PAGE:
It is a pity that the stands were empty. The crowd had about 250 local schoolkids from a few schools around Brisbane. Gee they loved the Irish team. Lil Larry and myself spent about 40 minutes with them during the UAE innings and had a ‘selfie’ (or is it an ‘Ussie’) with nearly all of them. Larry was even asked for a heap of autographs! After seeing the smiles on their faces, I can tell that last night’s match will result in these kids becoming lifelong cricket fans. I would encourage all cricket administrators around the world to fill empty seats with schoolkids. It was a shame that ticketholders from the washed out Australia v Bangladesh weren’t given free entry to last night’s match either following from the washout caused by Cyclone Marcia. Last night’s match deserved a packed stadium.
If a ticket to the Blarney Army section is the hottest ticket in town , then surely the hottest item in town is Irish 2015 World Cup cricket gear. In the first two games, the merchandise tent sold out within an hour. With the Blarney Army building momentum and a likely quarter-final berth, make sure you snap your up Irish hats and caps ASAP.
The colour of the Blarney Army looked tremendous and no finer than Shay Livingstone’s Shamrock suit. Poor old Shay looked fantastic but was worse for wear by the 15th over as it felt the brunt of the Brisbane humidity. For a moment there, I thought I was at a wet t-shirt comp! Hope you replenished your fluids afterwards Shay!
Talking about outfits, my outfit has definitely been the best 20 Euros that I have ever spent. I first bought a ‘Larry’ in Dublin in 2006 when I was playing with the Australian Masters AFL side in International Rules. Been part of the wardrobe ever since … including my honeymoon and running marathons. I have a few on rotation this World Cup with one of them being retired at the end of the tournament into the Randwick-Petersham museum at Coogee Oval. The next best purchase that I have made has been the World Cup replica trophy that I purchased in Nelson last week. Everyone wants to touch it (the trophy not Larry!) and have a pic with it.
The best part about Ireland playing and being successful in the World Cup is that so many are being introduced to cricket. And haven’t they taken to it like a duck to water. As one fan Roisin from Galway quipped “A match played over seven hours where fans get to sing and drink and we win? What is not to like about that?” I loved the signs around the crowd. Especially ‘Ground Hurling’ and other unique references that nobody else has a clue what we are on about. Irish fans are definitely imparting their influence to the greater public. A great way to take the mickey. Ireland is Australia’s and New Zealand’s 2ndfavourite team. Will be a pity if we have to play one of them in a likely quarter final match-up. As my old man would oft tell me “There are three types of people: The Irish … those that wished they were … and those with no ambition at all!”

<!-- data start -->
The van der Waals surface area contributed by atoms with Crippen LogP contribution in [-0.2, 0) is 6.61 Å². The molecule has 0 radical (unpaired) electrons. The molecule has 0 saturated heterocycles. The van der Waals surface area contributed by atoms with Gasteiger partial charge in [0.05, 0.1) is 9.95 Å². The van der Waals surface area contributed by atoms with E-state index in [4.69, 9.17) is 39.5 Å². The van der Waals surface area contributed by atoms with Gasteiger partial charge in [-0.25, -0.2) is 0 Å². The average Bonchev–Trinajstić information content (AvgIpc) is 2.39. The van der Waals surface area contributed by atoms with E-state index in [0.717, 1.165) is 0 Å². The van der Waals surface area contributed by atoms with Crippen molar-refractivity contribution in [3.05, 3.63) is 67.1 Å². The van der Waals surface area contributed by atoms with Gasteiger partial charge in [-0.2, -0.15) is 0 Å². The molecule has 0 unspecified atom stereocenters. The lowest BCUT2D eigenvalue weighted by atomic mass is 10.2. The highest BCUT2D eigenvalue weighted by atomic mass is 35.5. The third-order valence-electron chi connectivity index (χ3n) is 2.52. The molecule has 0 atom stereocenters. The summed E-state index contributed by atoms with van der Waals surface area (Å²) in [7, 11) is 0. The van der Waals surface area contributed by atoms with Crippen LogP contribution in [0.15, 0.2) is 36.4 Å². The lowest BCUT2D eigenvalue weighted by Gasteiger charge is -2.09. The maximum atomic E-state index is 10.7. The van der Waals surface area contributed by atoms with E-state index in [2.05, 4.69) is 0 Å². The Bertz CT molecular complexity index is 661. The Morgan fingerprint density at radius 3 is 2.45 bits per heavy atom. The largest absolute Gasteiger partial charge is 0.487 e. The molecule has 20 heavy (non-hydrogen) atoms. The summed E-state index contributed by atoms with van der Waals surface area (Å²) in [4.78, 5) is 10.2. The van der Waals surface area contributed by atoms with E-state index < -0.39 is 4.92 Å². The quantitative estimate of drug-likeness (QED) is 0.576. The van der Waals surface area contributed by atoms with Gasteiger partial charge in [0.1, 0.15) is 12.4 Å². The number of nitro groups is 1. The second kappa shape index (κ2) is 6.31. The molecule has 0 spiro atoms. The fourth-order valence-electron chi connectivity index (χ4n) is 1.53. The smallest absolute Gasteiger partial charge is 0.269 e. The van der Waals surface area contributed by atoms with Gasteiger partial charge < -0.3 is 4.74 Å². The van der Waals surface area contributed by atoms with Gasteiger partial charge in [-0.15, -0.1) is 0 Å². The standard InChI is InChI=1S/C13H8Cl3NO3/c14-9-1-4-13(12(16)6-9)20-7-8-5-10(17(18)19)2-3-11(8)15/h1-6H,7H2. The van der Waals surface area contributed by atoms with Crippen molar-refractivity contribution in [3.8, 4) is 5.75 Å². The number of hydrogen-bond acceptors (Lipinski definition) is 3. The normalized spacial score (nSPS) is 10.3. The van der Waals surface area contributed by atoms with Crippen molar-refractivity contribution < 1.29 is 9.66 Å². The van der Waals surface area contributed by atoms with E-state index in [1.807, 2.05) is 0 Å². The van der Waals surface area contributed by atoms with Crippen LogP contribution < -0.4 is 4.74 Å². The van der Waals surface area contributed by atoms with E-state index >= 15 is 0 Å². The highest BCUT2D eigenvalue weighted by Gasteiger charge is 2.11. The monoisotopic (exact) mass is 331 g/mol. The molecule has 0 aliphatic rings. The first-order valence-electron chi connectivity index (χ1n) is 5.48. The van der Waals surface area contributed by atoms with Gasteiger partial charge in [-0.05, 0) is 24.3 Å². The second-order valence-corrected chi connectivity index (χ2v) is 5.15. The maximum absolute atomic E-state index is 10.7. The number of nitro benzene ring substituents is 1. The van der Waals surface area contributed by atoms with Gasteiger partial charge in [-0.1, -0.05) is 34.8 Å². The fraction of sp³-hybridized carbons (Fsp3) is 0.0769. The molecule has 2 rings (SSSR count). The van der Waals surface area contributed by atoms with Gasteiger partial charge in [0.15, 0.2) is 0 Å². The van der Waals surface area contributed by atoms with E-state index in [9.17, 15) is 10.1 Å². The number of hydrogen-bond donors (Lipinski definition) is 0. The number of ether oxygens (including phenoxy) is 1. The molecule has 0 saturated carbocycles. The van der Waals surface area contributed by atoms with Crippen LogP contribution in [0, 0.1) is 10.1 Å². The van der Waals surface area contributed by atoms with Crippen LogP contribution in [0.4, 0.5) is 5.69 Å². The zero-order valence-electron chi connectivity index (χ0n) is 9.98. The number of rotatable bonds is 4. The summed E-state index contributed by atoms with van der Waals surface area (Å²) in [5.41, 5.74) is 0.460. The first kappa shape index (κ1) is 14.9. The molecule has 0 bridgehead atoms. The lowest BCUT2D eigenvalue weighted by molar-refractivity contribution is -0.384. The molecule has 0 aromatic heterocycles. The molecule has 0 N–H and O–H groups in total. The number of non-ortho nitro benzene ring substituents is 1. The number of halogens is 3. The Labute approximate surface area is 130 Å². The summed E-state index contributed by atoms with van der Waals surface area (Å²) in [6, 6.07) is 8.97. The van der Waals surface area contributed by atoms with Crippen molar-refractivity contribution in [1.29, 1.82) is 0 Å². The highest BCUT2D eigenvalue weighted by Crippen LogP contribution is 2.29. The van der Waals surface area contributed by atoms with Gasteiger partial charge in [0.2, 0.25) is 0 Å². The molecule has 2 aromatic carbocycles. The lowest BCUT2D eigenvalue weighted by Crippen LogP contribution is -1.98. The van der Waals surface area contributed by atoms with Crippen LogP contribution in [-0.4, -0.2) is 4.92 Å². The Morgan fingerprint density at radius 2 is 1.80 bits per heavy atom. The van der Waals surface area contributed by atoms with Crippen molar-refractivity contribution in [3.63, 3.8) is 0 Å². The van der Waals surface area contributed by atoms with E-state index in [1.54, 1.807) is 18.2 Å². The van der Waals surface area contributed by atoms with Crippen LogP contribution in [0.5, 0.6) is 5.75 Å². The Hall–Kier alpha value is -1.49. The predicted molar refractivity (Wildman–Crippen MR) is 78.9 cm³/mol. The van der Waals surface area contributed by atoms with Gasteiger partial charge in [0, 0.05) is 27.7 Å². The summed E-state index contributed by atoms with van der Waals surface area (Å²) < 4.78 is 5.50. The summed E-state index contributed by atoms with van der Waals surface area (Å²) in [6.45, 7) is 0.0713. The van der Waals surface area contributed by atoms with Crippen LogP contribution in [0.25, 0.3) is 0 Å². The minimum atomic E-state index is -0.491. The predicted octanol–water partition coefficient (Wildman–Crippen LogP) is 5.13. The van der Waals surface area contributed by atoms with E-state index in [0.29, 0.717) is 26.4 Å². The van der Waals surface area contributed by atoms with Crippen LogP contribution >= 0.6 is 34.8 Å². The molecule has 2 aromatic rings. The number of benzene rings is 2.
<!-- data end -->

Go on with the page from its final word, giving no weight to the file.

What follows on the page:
I must admit that I had a slight chuckle to myself with the high percentage of the Blarney Army crowd who had limited knowledge of the intricate laws of cricket – probably best highlighted when ‘Umpire’s Call’ appears during player reviews of decisions when they had no idea what was going on – but they made up for it with voice and enthusiasm. Keep up the great work guys. Feel free to come up and ask a question if you are unsure what is happening. I admit that I get baffled with some of the decisions from time to time.
One of the highlights for me last night was when the players ran all the way across the ground, jumped the advertising hoardings and embraced the Blarney Army to thank them for their support. How good was that? I can’t think of any other professional side – other than the traditional grand final lap of honour – that would do that with their fans. Legends!
Lil Larry had an absolute ball. It was his introduction to World Cup cricket as I had travelled alone to the Windies match but what an impressive debut. I thought the long day – which started with a 4am call from our home in Melbourne – would be too much for his two and a half year old body. But he got his second and third winds and celebrated til the very end. It was lovely seeing him buzzing after the game and telling us about all the fun things he did throughout the day. A special thank you to all in the Blarney Army who were so lovely to us.
So where to from here? Having secured two wins from the first two matches, I believe that we really only need to win one more match in our remaining four Pool B games. The Blarney Army has been one of the World Cup stories and will only get bigger from here. Our next match is against South Africa at Manuka Oval in Canberra on Tuesday (3 March) and I expect a lot of ex-pats in both Canberra and Sydney to come along to the game. The South Africans – one of the pre-tournament favourites – have been sketchy in their opening matches. So I am half expecting a win on Tuesday. It will be up there with Pakistan in Jamaica 2007 if we can pull it off. The big match for me though is on Saturday week (March 7) at the scenic Bellerive Oval in Hobart against Zimbabwe. It will be a tough tussle and I am predicting a last ball thriller – just like their 2007 encounter. Just like then, it will be the Irish celebrating after that final ball.
I am #BackingGreen.